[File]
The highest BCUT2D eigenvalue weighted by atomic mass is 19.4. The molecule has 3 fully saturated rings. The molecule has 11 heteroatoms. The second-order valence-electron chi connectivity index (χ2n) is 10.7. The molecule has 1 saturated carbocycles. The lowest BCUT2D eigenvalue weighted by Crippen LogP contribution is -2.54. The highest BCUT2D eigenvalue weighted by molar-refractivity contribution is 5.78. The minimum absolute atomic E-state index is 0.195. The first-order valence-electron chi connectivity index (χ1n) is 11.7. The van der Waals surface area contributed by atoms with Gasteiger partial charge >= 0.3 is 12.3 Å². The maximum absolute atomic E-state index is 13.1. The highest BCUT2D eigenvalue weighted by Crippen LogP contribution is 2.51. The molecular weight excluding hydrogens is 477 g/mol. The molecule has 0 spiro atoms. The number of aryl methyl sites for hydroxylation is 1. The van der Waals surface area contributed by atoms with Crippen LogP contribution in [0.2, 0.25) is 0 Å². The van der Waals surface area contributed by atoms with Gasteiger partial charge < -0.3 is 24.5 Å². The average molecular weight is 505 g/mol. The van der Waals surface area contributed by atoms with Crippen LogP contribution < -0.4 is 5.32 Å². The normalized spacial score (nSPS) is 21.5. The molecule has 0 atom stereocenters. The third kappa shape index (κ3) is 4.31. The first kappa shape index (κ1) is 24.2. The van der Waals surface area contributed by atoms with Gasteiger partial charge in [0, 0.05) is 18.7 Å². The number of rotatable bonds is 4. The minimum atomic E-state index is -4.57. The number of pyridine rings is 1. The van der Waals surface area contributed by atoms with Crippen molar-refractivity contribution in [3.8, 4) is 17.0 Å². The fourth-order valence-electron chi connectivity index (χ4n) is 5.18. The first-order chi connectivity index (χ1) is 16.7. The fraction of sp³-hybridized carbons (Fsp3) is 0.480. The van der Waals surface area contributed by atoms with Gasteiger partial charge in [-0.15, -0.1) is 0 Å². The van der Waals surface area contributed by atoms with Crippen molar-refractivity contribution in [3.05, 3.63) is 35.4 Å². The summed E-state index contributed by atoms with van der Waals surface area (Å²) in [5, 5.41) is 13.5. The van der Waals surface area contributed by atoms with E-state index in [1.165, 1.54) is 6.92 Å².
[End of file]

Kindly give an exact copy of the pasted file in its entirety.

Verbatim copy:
The highest BCUT2D eigenvalue weighted by atomic mass is 19.4. The molecule has 3 fully saturated rings. The molecule has 11 heteroatoms. The second-order valence-electron chi connectivity index (χ2n) is 10.7. The molecule has 1 saturated carbocycles. The lowest BCUT2D eigenvalue weighted by Crippen LogP contribution is -2.54. The highest BCUT2D eigenvalue weighted by molar-refractivity contribution is 5.78. The minimum absolute atomic E-state index is 0.195. The first-order valence-electron chi connectivity index (χ1n) is 11.7. The van der Waals surface area contributed by atoms with Gasteiger partial charge >= 0.3 is 12.3 Å². The maximum absolute atomic E-state index is 13.1. The highest BCUT2D eigenvalue weighted by Crippen LogP contribution is 2.51. The molecular weight excluding hydrogens is 477 g/mol. The molecule has 0 spiro atoms. The number of aryl methyl sites for hydroxylation is 1. The van der Waals surface area contributed by atoms with Crippen LogP contribution in [0.2, 0.25) is 0 Å². The van der Waals surface area contributed by atoms with Gasteiger partial charge < -0.3 is 24.5 Å². The average molecular weight is 505 g/mol. The van der Waals surface area contributed by atoms with Crippen LogP contribution < -0.4 is 5.32 Å². The normalized spacial score (nSPS) is 21.5. The molecule has 0 atom stereocenters. The third kappa shape index (κ3) is 4.31. The first kappa shape index (κ1) is 24.2. The van der Waals surface area contributed by atoms with Gasteiger partial charge in [0, 0.05) is 18.7 Å². The number of rotatable bonds is 4. The minimum atomic E-state index is -4.57. The number of pyridine rings is 1. The van der Waals surface area contributed by atoms with Crippen molar-refractivity contribution in [3.8, 4) is 17.0 Å². The fourth-order valence-electron chi connectivity index (χ4n) is 5.18. The first-order chi connectivity index (χ1) is 16.7. The fraction of sp³-hybridized carbons (Fsp3) is 0.480. The van der Waals surface area contributed by atoms with Gasteiger partial charge in [-0.15, -0.1) is 0 Å². The van der Waals surface area contributed by atoms with Crippen molar-refractivity contribution in [3.05, 3.63) is 35.4 Å². The summed E-state index contributed by atoms with van der Waals surface area (Å²) in [5, 5.41) is 13.5. The van der Waals surface area contributed by atoms with E-state index in [1.165, 1.54) is 6.92 Å².